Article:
‘Pirates of the Caribbean: A Dead Man’s Chest’ has every appearance of an epic adventure. But its epic scale suffers without an epic ending. It is like sailing the rough sees towards a battle with a greatly built ship without any weapons whatsoever. It's an amalgam of many of the modern cinema's worst tendencies and mainstream filmmaking’s most unfortunate misconceptions for collecting box-office money from the clear fan-base of successful sequels. The wonderful visual composition and texture (great costumes, magnificent sets, seamless special effects) and plenty of laughs from this studio confection can’t really save what it lacks. It sinks down the abyss with its unfinished voyage to the film can. It moves around in various directions and it takes more than 2 ½ hours to get to nowhere. If the film has not suppressed its ending, it could have worked. Any movie lasting this long should have a certain outcome, even an open-ended finish, at least.

The quest, with its non-stop fun, merely serves an unfinished feel of escapism with the final treasure chest turning out empty. Though some may find this bearable for the adventure and excitement it gives, it has convincingly lowered its cinematic standards.

The movie isn’t worth the price if you’re in need of substance and not just a simply escapist thrill ride. Overall, no cheers for the ‘fake-spirited’ rum named ‘Pirates of the Caribbean: A Dead Man’s Chest.’

Film Review - Pirates of the Caribbean: A Dead Man's Chest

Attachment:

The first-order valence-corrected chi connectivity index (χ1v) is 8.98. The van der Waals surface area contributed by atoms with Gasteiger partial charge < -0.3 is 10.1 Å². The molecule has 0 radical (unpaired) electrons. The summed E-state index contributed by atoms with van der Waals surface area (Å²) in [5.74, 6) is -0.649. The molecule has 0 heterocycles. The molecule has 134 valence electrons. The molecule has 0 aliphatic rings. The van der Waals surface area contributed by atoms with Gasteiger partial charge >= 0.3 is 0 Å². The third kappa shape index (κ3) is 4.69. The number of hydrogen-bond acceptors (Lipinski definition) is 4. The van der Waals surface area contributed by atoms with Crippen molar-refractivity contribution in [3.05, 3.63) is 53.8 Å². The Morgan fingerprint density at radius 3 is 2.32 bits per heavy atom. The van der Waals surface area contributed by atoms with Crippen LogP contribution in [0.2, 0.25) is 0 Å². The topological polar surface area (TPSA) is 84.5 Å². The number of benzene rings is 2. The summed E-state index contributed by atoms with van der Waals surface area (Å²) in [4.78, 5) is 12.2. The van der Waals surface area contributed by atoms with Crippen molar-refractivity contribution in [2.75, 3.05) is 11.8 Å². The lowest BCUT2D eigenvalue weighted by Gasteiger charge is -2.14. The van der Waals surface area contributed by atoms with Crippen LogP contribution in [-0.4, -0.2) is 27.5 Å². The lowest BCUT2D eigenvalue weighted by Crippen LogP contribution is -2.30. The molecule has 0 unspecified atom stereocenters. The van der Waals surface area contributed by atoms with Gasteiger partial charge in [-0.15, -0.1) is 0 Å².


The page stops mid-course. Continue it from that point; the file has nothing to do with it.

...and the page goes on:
Pirates sequel navigates a disappointing turn
By: Rianne Hill Soriano

Pirates of the Caribbean: A Dead Man’s Chest
Starring: Johnny Depp, Orlando Bloom, Keira Knightley, Jack Davenport, Bill Nighy
Directed by: Gore Verbinski


‘Pirates of the Caribbean: A Dead Man’s Chest’ suffers from the sequel curse after trading in the treasure box for cinematic value, content and story for the thrill of nothing more than a gazillion of splashy effects for action fun and adventure. It loses its anchor by drowning itself to become a pure popcorn flick – all thrills, special effects and non-stop action – but with virtually no cohesive storyline, and worse, it is a story without any form of ending at all. And even though Johnny Depp’s ever-interesting performance as Capt. Jack Sparrow keeps a certain buoyancy to the Disney-chase and carnival fun story, ‘POTC 2’ is nothing more than an elaborate 2 1/2-hour long teaser for the upcoming third installment (‘POTC 3’ was shot back-to-back with this sequel ready for release on 2007). It is such a disappointing treat – the makers of this film seem to live a pirate’s personality of being shrewd liars misleading the audience to an expensively sprawling affair of long and repetitive quests cut short only by its cliffhanger non-ending. Too bad for a charming franchise’s reputation: it’s like a fully packaged and yet fake rum that doesn’t even leave a hangover from its supposedly exciting theatrical ride.